Roof mounted cycle carrier

Hacienda71

Mancunian in self imposed exile in leafy Cheshire
It depends what type of bikes you are going to carry. I need to get an additional one for my latest aero framed bike. My others are designed to clamp onto round downtubes and won't work with the aero downtube. Also the ones where you take the front wheel off the bike to use won't work with disc braked bikes.
 
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nickg

nickg

Über Member
We dont have disc brake. One bike does not have quick release wheel. So fixing to wheel and frame. The hybrid has 29" wheels could this be a problem to consider?
 

John the Monkey

Frivolous Cyclist
Location
Crewe
Thule Freerides?

We've used Cruz "Bici" carriers for about 7 years - they're cheap, but quite agricultural, don't lock to the roof bars, and can be a faff to get bikes in and out of. If cost is a big factor, get these, and replace with more convenient ones as you feel the need. (But do be organised when mounting/removing the bikes (so as not to lose the locking units or wheel straps), and invest in a cable to go through the racks if you're leaving the bikes unattended in the racks).

In contrast, the Freeride locks to the roofbars, has nice QR type fixings. I also like the "A" frame design of the part that holds the downtube clamp, personally. The locks and wheel straps are integral (as for the rest of the listed racks) so it's hard to lose them!

The Proride is slightly easier to manage if you're struggling to reach the bike & fastenings, thanks to a clever fastening system that works from the level of the bars, more or less. My Dad has one of these - I don't like the way the clamp works top to bottom on the tube, but he's used it a lot and it's been fine.

We've also used the Atera Giro AF (on hire) and they were ok - I prefer the Thule Freeride personally though.

Both the Bici Carrier and Freeride clamp the sides of the downtube - the Proride and Atera Giro clamp them top to bottom (I used to put a strip of electrical tape behind the cables to stop them damaging the paint while clamped against the tube).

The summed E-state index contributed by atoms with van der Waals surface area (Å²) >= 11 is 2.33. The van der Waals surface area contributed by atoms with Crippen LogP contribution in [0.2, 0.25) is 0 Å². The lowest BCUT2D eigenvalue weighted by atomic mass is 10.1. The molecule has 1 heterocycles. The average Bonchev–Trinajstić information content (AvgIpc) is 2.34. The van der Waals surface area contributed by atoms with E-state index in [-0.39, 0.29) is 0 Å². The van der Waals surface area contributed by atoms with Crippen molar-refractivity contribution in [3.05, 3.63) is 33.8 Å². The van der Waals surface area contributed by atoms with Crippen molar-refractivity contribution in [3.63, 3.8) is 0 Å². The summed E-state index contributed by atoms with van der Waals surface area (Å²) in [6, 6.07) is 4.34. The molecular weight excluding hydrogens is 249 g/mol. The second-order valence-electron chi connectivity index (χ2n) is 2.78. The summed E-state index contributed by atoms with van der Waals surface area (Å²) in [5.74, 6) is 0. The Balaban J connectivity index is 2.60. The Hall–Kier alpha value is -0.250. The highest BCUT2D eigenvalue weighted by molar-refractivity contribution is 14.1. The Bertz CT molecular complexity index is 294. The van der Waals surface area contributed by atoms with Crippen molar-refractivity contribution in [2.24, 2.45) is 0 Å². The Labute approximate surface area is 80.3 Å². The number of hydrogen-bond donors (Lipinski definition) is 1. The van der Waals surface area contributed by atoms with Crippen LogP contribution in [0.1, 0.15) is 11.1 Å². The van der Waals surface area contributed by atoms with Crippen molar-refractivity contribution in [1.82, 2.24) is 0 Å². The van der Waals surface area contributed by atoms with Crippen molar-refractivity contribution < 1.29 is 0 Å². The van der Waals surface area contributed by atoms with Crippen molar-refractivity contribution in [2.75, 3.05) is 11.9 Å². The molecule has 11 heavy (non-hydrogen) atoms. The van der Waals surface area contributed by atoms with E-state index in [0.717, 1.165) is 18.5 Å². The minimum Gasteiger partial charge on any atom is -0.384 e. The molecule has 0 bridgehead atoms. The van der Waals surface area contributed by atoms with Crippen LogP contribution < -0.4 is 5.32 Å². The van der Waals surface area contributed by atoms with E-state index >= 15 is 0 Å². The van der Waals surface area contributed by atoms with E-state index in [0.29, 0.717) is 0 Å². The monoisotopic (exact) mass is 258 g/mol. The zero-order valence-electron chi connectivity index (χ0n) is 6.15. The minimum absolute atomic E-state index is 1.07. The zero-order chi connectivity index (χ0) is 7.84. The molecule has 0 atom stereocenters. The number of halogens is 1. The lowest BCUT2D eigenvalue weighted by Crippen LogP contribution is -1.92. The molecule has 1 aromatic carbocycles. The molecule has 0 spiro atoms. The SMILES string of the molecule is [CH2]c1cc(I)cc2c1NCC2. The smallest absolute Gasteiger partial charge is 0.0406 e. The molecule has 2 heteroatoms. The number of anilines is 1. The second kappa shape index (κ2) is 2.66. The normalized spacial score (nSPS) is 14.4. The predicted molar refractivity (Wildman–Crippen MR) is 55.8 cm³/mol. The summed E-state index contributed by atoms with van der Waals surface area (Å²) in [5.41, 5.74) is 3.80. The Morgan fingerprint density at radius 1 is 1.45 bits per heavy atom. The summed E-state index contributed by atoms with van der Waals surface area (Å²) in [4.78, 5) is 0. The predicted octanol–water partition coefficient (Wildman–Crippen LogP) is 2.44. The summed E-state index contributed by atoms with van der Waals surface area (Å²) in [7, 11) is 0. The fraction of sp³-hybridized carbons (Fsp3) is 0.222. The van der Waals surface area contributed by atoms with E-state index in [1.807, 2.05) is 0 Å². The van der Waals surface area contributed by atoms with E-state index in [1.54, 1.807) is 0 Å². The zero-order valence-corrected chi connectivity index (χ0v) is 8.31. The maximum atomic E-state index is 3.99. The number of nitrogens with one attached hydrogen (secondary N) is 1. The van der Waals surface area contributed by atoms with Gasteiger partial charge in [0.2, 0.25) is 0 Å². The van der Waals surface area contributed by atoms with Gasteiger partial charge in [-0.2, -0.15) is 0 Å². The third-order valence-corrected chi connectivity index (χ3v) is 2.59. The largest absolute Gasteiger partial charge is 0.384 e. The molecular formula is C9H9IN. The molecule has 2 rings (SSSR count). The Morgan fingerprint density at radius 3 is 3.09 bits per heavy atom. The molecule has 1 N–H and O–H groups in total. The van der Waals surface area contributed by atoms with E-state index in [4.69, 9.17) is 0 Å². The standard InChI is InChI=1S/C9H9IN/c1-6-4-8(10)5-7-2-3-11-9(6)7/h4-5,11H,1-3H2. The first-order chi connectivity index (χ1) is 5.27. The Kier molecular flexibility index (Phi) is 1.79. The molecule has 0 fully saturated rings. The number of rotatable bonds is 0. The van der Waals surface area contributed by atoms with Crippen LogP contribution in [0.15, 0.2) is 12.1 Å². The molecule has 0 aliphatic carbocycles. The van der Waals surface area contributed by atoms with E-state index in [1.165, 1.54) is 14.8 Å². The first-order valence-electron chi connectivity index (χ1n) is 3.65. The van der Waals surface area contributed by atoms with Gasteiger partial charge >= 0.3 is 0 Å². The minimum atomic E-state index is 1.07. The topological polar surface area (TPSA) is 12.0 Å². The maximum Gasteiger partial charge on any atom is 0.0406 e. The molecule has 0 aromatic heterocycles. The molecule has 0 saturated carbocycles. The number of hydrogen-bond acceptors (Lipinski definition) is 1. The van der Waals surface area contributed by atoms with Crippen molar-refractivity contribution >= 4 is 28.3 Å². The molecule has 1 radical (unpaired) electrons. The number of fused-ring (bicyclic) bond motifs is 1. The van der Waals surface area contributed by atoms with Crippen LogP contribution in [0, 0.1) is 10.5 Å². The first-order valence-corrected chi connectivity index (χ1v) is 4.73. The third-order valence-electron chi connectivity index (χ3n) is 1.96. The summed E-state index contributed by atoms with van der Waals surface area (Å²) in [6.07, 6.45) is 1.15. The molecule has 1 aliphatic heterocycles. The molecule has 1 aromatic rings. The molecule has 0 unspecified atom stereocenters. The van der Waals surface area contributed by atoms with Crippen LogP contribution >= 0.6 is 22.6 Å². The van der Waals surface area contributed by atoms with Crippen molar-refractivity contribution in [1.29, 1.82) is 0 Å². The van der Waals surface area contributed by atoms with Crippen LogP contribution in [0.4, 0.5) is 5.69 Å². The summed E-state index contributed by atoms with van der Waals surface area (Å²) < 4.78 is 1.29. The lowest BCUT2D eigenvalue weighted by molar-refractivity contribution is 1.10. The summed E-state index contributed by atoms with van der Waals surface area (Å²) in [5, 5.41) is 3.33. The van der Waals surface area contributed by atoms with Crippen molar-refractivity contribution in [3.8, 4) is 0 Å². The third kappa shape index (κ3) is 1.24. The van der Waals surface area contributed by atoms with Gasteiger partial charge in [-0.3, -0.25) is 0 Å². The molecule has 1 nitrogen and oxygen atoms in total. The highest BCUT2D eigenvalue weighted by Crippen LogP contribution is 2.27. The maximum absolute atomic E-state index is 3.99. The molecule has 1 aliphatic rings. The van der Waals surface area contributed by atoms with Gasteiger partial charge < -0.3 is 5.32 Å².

You can see all those carriers at roofbox.co.uk (it's where I bought mine from) - http://www.roofbox.co.uk/bike-carriers/bike-carriers-racks-range.php?flt3=99&#filterform
 
Thule 591. I've got both the 591 and the original freeride type. Had the latter about 18 years. The 591 is really easy to load and will accommodate most down tube shapes and wheel size doesn't matter. The Freerides is just as effective but slightly more awkward to load.
 

mcshroom

Bionic Subsonic
I have a couple Thule Freeride 532s on mine. They have worked with everything I've tried from road bikes to a 29er, though I've not tried a TT bike in them.

Simple enough design, lock onto the bars and either side of the downtube in an A frame style. Switching from a steel down tube to a wider aluminium one takes a couple minutes of unscrewing and reattaching the bracing bar as there's two different holes it uses for different diameter ranges. Once set up they are quick enough to load & unload.

Remember to put a reminder in your windscreen that you have bikes on the roof though. Clouting a low barrier/ car park could be very expensive!
 

evo456

Über Member
Thule 591. I've got both the 591 and the original freeride type. Had the latter about 18 years. The 591 is really easy to load and will accommodate most down tube shapes and wheel size doesn't matter. The Freerides is just as effective but slightly more awkward to load.
Same here, 591 really good. Have loaded all shapes of bikes on it, never had an issue at motorway speeds either. As long as you tight the clamp and set it as close to the bottom bracket as possible it would be fine. Simple to use as has locks for both the roof bars and the bike clamp. My 29er with wide 2.2 tyres fit fine, just need to adjust the length of the rim strap if you are regularly carrying different sized bikes - doesn't take more than a few seconds for each wheel.
 
I used to use Freerides and was perfectly happy with them, but a change of car meant that the clamp lever was now too high to reach comfortably whilst supporting the bike, so I ended up was looking at either the Thule ProRide or Atera AF Giro.

In short (and in my opinion) the Thule is an overlay complicated design, and the Atera wins on simplicity plus it has a few little design touches that just make it better thought out. I feel it's safer than the Thule too.

Thule used to offer free spares for life in exchange for a suitable (optional) donation to a charity of their choosing, but now they started charging and they certainly ain't cheap. Atera spares are reasonably priced. I think I paid a bit more for the Atera carriers though, as the suppliers in the UK are limited to RoofBox.

However I do have Thule Wingbar Edge roof bars on my car, and I wouldn't change those for anything on the market at the moment.

If Thule ends up being your choice, take a look on Ebay as some car dealerships clear overstock 'own branded' carriers, that just happen to be re-branded Thule gear. Last year I could have picked up BNIB ProRides for less than £40 each!
 
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